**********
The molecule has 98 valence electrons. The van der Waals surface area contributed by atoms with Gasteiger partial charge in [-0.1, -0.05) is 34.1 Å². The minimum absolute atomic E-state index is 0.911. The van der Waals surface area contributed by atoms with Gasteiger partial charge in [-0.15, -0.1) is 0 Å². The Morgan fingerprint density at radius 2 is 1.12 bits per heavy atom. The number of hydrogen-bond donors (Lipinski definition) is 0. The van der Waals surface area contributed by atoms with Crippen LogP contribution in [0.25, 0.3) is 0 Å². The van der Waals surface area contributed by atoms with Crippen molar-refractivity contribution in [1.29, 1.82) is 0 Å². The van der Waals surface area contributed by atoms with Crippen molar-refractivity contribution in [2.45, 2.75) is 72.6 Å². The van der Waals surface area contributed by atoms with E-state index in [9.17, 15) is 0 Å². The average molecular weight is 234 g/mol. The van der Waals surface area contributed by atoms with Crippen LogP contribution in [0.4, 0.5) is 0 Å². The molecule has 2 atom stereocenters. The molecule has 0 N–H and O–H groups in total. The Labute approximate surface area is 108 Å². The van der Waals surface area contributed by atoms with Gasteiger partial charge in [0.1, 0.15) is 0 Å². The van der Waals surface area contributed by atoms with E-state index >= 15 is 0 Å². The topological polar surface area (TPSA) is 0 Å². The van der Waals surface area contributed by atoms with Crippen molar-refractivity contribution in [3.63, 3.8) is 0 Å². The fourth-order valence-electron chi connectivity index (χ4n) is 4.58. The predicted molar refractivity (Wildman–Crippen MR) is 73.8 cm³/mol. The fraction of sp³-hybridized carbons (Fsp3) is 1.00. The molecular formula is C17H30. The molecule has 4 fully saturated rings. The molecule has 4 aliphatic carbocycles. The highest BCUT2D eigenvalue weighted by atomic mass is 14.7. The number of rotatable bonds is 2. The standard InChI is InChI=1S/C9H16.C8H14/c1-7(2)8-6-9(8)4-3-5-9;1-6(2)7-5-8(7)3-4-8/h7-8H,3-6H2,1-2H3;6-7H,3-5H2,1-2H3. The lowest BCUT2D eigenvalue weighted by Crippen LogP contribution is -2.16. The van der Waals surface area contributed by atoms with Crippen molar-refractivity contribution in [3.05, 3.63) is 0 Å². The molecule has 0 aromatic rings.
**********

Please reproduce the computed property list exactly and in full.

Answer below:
The molecule has 98 valence electrons. The van der Waals surface area contributed by atoms with Gasteiger partial charge in [-0.1, -0.05) is 34.1 Å². The minimum absolute atomic E-state index is 0.911. The van der Waals surface area contributed by atoms with Gasteiger partial charge in [-0.15, -0.1) is 0 Å². The Morgan fingerprint density at radius 2 is 1.12 bits per heavy atom. The number of hydrogen-bond donors (Lipinski definition) is 0. The van der Waals surface area contributed by atoms with Crippen LogP contribution in [0.25, 0.3) is 0 Å². The van der Waals surface area contributed by atoms with Crippen molar-refractivity contribution in [1.29, 1.82) is 0 Å². The van der Waals surface area contributed by atoms with Crippen molar-refractivity contribution in [2.45, 2.75) is 72.6 Å². The van der Waals surface area contributed by atoms with E-state index in [9.17, 15) is 0 Å². The average molecular weight is 234 g/mol. The van der Waals surface area contributed by atoms with Crippen LogP contribution in [0.4, 0.5) is 0 Å². The molecule has 2 atom stereocenters. The molecule has 0 N–H and O–H groups in total. The Labute approximate surface area is 108 Å². The van der Waals surface area contributed by atoms with Gasteiger partial charge in [0.1, 0.15) is 0 Å². The van der Waals surface area contributed by atoms with E-state index >= 15 is 0 Å². The topological polar surface area (TPSA) is 0 Å². The van der Waals surface area contributed by atoms with Crippen molar-refractivity contribution in [3.63, 3.8) is 0 Å². The fourth-order valence-electron chi connectivity index (χ4n) is 4.58. The predicted molar refractivity (Wildman–Crippen MR) is 73.8 cm³/mol. The fraction of sp³-hybridized carbons (Fsp3) is 1.00. The molecular formula is C17H30. The molecule has 4 fully saturated rings. The molecule has 4 aliphatic carbocycles. The highest BCUT2D eigenvalue weighted by atomic mass is 14.7. The number of rotatable bonds is 2. The standard InChI is InChI=1S/C9H16.C8H14/c1-7(2)8-6-9(8)4-3-5-9;1-6(2)7-5-8(7)3-4-8/h7-8H,3-6H2,1-2H3;6-7H,3-5H2,1-2H3. The lowest BCUT2D eigenvalue weighted by Crippen LogP contribution is -2.16. The van der Waals surface area contributed by atoms with Crippen molar-refractivity contribution in [3.05, 3.63) is 0 Å². The molecule has 0 aromatic rings.